TODAY: Grounds for NGO inspection expanded; Bolotnaya Square protesters sentenced, hundreds detained for protesting; Kremlin slams U.S. and I.M.F.; Medvedev questions legitimacy of Kiev’s interim government; Transneft settles Azerbaijan transit row.
President Vladimir Putin said the Sochi Olympics succeeded in their goal of presenting a new image of Russia to the world, and then proceeded to sign a new law that will expand current grounds for surprise inspections of NGOs. Around 100 (some sources say 200 and more) people were detained yesterday for taking part in unauthorised protests outside the court in Moscow where seven of the eight remaining Bolotnaya Square protesters were sentenced to 2.5-4 years of jail time. Demonstrators chanted ‘Maidan! Maidan!’, possibly as a warning to Vladimir Putin of potential consequences if the sentences are not mitigated. RIA Novosti reports much higher numbers of protesters, and says that a total of 500 people were detained in Moscow and St. Petersburg combined.
It is Washington that needs to avoid the use of force in international conflicts, not the Kremlin, says the Foreign Ministry. And the International Monetary Fund is in urgent need of reform, says Finance Minister Anton Siluanov. Russia is continuing to denounce the situation in Ukraine, with Prime Minister Dmitry Medvedev accusing the interim government of using ‘terrorist methods’ to take power. He also questioned the legitimacy of the new government, saying that there was no one suitable for Russia to do business with in Kiev. ‘If people crossing Kiev in black masks and Kalishnikov rifles are considered a government,’ he said, ‘it will be difficult for us to work with such a government.’ Ukraine’s Acting Energy Minister says he hopes that the price his country currently pays for Russian gas will remain stable. Good luck with that, says this Times analysis: Putin needs Ukraine in order to retain local credibility ‘in the many countries whose dictators are propped up by Russia’.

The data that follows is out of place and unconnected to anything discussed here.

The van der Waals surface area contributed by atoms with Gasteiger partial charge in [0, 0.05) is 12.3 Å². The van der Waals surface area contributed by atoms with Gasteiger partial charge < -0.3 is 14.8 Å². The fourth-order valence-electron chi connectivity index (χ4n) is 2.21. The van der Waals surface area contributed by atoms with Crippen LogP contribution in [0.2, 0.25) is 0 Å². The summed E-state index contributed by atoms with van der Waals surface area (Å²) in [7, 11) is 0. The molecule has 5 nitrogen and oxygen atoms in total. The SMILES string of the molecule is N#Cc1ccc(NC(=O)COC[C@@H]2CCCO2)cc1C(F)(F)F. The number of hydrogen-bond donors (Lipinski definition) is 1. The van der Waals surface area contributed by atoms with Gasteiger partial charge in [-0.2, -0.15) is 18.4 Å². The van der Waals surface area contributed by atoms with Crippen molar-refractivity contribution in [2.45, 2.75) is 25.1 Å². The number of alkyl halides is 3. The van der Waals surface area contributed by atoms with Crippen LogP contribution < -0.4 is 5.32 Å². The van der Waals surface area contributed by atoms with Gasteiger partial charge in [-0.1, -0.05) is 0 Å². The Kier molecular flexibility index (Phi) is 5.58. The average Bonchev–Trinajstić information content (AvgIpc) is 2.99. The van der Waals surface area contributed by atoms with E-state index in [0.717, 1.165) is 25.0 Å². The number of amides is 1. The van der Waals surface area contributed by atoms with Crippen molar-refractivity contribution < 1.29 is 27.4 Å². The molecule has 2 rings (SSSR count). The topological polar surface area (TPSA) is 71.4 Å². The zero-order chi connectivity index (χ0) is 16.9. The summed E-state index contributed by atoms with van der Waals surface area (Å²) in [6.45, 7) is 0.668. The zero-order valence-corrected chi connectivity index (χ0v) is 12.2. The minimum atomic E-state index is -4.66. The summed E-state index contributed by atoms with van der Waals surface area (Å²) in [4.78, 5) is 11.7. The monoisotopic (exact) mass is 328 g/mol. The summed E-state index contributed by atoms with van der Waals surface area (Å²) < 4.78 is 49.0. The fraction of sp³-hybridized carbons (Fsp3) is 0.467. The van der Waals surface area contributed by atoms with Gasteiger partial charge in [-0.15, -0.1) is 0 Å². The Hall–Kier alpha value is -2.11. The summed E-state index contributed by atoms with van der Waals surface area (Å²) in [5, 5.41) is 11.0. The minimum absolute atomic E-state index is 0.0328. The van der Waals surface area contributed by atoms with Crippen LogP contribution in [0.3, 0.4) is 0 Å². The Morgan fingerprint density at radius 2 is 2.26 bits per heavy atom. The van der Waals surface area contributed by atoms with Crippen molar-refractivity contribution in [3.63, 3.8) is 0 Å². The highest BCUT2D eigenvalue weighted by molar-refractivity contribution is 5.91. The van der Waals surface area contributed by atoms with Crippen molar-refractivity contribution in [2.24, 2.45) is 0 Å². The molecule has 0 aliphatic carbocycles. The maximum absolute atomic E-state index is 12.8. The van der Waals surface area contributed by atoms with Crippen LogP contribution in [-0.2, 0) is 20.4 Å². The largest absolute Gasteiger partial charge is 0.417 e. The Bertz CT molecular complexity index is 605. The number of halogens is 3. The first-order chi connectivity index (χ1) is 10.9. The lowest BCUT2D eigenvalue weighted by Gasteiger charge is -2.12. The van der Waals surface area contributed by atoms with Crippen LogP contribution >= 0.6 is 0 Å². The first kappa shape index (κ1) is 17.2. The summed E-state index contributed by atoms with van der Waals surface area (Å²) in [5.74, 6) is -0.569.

Transneft has just lowered transit fees for Azerbaijani oil, following a row last year which left the country’s state oil company, SOCAR, threatening to send its crude through Turkey instead. The number one hindrance to the efficiency of Moscow’s courts? The mail service, apparently.
PHOTO: Russian police officers detain an opposition activists wearing a Vladimir Putin mask outside a court room in Moscow, Russia, Monday, Feb. 24, 2014, where hearings started against opposition activists detained on May 6, 2012 during a rally at Bolotnaya Square. (Tatyana Makeyeva/Reuters)